Copa Central: Brazil cries foul, to no avail

Video replay cannot come soon enough for what happened Sunday night at the Copa Centenario in Foxborough, Massachusetts. Brazil exited the tournament in stunning fashion -- well, not so stunning for the team's numerous critics -- as it lost to Peru, 1-0, on a goal by Raul Ruidiaz in the 75th minute.

Replays showed Ruidiaz batted the cross from Andy Polo into the goal, but Uruguayan referee Andres Cunha, after consulting with his assistant and on his microphone, confirmed the goal.



Both teams had claims for penalties from Cunha, who refused to call fouls on Coutinho and Dani Alves that would have given Brazil penalty kicks and an apparent trip on Peru's Edison Flores in the area late in the first half.

It was not the first game Brazil was involved in controversy. It had escaped from the Rose Bowl with a 0-0 draw in its opener against Ecuador after a shot by Miller Bolanos was ruled to have cross the end line before he fired it off Brazilian goalkeeper Alison and into the net.

In Sunday's first game, Ecuador's 4-0 win over Haiti ended its string of six straight exits in the group stage of the Copa America and set up a date Thursday with the United States in Seattle.

Peru then needed a win to keep alive its streak of getting out of the group stage in every Copa America since its exit in 1995. Only Argentina has a longer streak, having reached the knockout stage of every tournament since its first-round exit in 1983. The last time Brazil fell in the group stage was 1987.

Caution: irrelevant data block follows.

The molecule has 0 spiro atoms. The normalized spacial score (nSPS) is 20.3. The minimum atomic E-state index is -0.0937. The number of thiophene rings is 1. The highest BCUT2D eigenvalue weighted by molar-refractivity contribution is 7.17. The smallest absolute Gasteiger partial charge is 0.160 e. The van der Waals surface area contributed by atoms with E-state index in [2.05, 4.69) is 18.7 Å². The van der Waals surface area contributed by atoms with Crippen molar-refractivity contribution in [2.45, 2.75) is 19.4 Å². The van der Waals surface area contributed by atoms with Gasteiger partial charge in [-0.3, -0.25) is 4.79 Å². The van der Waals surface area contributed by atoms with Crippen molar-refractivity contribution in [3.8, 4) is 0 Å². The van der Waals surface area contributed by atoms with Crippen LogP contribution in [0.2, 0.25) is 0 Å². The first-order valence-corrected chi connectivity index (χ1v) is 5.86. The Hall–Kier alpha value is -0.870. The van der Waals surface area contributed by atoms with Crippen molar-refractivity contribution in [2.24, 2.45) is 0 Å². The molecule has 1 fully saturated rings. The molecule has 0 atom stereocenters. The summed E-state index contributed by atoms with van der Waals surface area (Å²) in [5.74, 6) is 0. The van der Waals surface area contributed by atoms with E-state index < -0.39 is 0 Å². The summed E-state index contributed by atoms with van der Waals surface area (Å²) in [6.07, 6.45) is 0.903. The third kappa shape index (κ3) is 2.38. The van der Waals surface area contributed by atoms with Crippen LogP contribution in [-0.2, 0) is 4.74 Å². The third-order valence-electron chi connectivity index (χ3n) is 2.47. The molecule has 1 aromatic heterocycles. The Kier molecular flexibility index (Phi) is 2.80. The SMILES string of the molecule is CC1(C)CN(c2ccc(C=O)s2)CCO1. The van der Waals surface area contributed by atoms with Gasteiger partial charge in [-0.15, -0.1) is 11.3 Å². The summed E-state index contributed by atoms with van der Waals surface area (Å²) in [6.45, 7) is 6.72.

Last group-stage exits (Copa America):
YEAR TEAM
2015 Ecuador
2015 Venezuela
2011 *Bolivia
2007 Colombia
2004 Chile
2001 *Paraguay
1997 *Uruguay
1995 Peru
1987 *Brazil
1983 Argentina
*Eliminated from 2016 Copa Centenario.

CROWD COUNT. Lionel Messi returned to Chicago's Solder Field for the first time since the infamous Messi & Friends all-star game three years ago, and he did not disappoint the 53,885 fans with a hat trick in 19 minutes off the bench.



The crowd was the largest of the weekend at the Copa Centenario and helped push the tournament average to 40,553 a game.

Largest Copa Centenario crowds:
ATT. GAME (VENUE)
83,263 Mexico-Jamaica (Pasadena, Calif.)
69,491
Argentina-Chile (Santa Clara, Calif.)
67,439
USA-Colombia (Santa Clara, Calif.)
60,025 Mexico-Uruguay (Glendale, Ariz.)
53,885 Argentina-Panama (Chicago)
53,158 Brazil-Ecuador (Pasadena, Calif.)
51,041 USA-Panama (Philadelphia)
49,438 Ecuador-Haiti (East Rutherford, New Jersey)
45,808 Costa Rica-Colombia (Houston)
42,766 Colombia-Paraguay (Pasadena, Calif.)
39,642 USA-Costa Rica (Chicago)
36,187 Brazil-Peru (Foxborough, Massachusetts)
28,241 Brazil-Haiti (Orlando)
25,560 Venezuela-Jamaica (Chicago)
23,002 Venezuela-Uruguay (Philadelphia)
20,190 Peru-Haiti (Seattle)
19,392 Chile-Bolivia (Foxborough, Massachusetts)
17,133 Costa Rica-Paraguay (Orlando)
13,466 Panama-Bolivia (Orlando)
11,937 Peru-Ecuador (Glendale, Ariz.)

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17 comments about "Copa Central: Brazil cries foul, to no avail".